Chlamydia Infection Between Men and Women: A Cross-Sectional Study of Heterosexual Partnerships

Sarah Huffam, Eric Pui Fung Chow, Charussri Leeyaphan, Christopher K Fairley, Jane Hocking, Sam Phillips, Sepehr Tabrizi, Clare Bellhouse, Catriona S. Bradshaw, Glenda Fehler, Suzanne Garland, Marcus Y. Chen

Research output: Contribution to journalArticleResearchpeer-review


Studies of sexual partnerships can further our understanding of the sexual transmission of chlamydia, which is important for informing public health interventions and clinical management. The aim of this study was to ascertain among heterosexual dyads the proportion concordantly infected with chlamydia and factors associated with infection between partners.

This study was conducted at the Melbourne Sexual Health Centre between January 2006 and March 2015. Heterosexual partners attending the clinic on the same day were identified prospectively. Dyads where 1 or both individuals were diagnosed with chlamydia by a test performed on the day of joint attendance or within the prior 30 days were included. Testing was by strand displacement assay. Men and women with genital symptoms underwent clinical examination.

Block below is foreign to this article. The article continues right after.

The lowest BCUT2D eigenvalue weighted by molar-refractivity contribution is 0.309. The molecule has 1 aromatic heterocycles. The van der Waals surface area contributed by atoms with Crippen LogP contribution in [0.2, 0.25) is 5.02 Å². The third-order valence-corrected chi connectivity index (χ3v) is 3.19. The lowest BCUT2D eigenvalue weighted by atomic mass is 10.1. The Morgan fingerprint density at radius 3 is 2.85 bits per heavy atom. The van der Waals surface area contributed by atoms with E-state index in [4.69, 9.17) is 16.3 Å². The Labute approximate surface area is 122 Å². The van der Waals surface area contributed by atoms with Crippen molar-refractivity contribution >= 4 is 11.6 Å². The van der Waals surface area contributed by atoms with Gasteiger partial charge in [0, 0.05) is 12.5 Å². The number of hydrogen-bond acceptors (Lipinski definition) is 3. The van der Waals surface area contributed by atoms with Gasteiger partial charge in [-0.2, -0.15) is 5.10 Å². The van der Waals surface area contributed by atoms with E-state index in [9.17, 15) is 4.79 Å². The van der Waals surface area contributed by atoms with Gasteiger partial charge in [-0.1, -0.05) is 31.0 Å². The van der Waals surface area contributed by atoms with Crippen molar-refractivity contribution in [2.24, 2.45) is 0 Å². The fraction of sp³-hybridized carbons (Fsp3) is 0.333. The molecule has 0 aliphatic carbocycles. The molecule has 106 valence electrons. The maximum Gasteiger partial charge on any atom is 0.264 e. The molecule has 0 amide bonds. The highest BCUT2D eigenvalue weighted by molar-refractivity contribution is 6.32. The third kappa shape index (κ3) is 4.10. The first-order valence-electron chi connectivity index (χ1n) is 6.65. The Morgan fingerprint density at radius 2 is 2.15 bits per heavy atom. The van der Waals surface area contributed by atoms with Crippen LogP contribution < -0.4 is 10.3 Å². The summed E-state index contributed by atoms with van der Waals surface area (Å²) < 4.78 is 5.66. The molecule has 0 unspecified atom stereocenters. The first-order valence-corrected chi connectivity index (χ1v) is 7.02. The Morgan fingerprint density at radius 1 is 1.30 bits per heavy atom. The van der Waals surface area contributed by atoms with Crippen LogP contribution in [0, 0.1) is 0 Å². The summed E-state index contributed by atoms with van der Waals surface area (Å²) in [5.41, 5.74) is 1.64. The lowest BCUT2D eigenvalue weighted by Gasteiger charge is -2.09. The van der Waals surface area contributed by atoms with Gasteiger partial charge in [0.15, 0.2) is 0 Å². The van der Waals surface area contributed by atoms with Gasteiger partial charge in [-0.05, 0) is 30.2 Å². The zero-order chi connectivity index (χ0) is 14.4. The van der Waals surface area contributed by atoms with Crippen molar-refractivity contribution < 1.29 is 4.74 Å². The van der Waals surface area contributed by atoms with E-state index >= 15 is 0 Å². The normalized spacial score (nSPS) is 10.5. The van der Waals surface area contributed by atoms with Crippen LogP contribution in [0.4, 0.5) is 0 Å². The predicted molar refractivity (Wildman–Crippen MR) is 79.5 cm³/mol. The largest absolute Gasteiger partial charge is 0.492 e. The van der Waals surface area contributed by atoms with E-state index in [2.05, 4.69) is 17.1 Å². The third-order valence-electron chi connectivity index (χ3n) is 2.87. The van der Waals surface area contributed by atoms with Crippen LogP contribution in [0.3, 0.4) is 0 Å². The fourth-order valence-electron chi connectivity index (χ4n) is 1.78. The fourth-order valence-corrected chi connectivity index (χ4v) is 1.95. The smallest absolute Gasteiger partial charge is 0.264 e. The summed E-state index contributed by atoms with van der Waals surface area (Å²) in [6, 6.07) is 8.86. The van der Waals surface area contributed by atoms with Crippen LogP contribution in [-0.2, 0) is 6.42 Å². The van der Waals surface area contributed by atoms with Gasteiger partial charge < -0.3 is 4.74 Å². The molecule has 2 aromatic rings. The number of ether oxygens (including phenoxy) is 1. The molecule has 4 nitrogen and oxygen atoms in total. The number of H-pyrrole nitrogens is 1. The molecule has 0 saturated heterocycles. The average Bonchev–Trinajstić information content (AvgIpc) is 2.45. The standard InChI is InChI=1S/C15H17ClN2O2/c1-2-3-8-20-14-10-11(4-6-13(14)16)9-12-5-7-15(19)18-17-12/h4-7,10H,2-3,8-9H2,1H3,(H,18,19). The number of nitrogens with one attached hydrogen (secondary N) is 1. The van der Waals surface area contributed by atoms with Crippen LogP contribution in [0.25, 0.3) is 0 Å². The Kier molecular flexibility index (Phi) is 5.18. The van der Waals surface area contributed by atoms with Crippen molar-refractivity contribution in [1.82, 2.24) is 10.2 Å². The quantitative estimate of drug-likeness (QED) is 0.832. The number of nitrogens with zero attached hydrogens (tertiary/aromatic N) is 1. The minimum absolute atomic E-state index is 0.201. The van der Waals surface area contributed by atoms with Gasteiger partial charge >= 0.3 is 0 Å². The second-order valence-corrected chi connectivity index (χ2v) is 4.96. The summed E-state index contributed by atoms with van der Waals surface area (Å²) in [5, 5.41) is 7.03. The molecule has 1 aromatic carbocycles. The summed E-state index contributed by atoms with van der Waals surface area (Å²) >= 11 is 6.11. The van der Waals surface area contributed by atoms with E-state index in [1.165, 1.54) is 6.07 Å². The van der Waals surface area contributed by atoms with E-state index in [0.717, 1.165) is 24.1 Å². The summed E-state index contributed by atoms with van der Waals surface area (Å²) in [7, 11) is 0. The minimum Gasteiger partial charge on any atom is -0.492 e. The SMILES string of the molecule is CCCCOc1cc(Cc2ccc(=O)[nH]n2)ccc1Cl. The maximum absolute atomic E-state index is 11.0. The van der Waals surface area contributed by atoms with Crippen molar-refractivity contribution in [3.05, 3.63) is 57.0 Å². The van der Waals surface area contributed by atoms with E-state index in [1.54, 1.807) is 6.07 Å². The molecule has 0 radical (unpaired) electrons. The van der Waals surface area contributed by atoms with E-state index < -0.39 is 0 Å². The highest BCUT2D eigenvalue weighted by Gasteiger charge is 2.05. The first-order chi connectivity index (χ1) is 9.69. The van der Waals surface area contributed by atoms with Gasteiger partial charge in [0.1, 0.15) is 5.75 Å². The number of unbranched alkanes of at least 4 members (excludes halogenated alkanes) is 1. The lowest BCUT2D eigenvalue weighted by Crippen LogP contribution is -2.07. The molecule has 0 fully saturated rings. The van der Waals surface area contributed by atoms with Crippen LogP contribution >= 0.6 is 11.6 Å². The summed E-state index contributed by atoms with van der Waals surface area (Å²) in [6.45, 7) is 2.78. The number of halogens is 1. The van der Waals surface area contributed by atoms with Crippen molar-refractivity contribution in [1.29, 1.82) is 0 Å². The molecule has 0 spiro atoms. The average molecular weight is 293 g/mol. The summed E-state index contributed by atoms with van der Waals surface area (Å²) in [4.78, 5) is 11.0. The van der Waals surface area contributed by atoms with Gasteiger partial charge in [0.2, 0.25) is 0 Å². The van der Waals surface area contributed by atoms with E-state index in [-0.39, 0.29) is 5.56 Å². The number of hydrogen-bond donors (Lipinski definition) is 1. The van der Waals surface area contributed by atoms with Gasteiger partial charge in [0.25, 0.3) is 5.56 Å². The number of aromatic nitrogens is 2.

Of 233 females with chlamydia, 76% (n = 178) of their male partners tested positive. Of the chlamydia-positive females with cervicitis, 91% of males were chlamydia positive. Male infection was less likely if their partner had taken azithromycin or doxycycline within 30 days (7% vs 25%; P = .039). Of 235 males with chlamydia, 77% (n = 178) of their female partners tested positive. No associations were found between male symptoms, signs, or recent antibiotic use and a positive chlamydia result in female partners. Sixty-one percent of the dyads were concordantly infected with chlamydia.

These results underscore the high likelihood of heterosexual partners of men and women with chlamydia being infected and the importance that partners are tested and managed appropriately for chlamydia.
Original languageEnglish
Article numberofx160
Number of pages6
JournalOpen Forum Infectious Diseases
Issue number3
Publication statusPublished - 1 Jul 2017


  • antibiotics
  • partnerships
  • chlamydia infection
  • heterosexuality
  • infection
  • chlamydia
  • public health medicine

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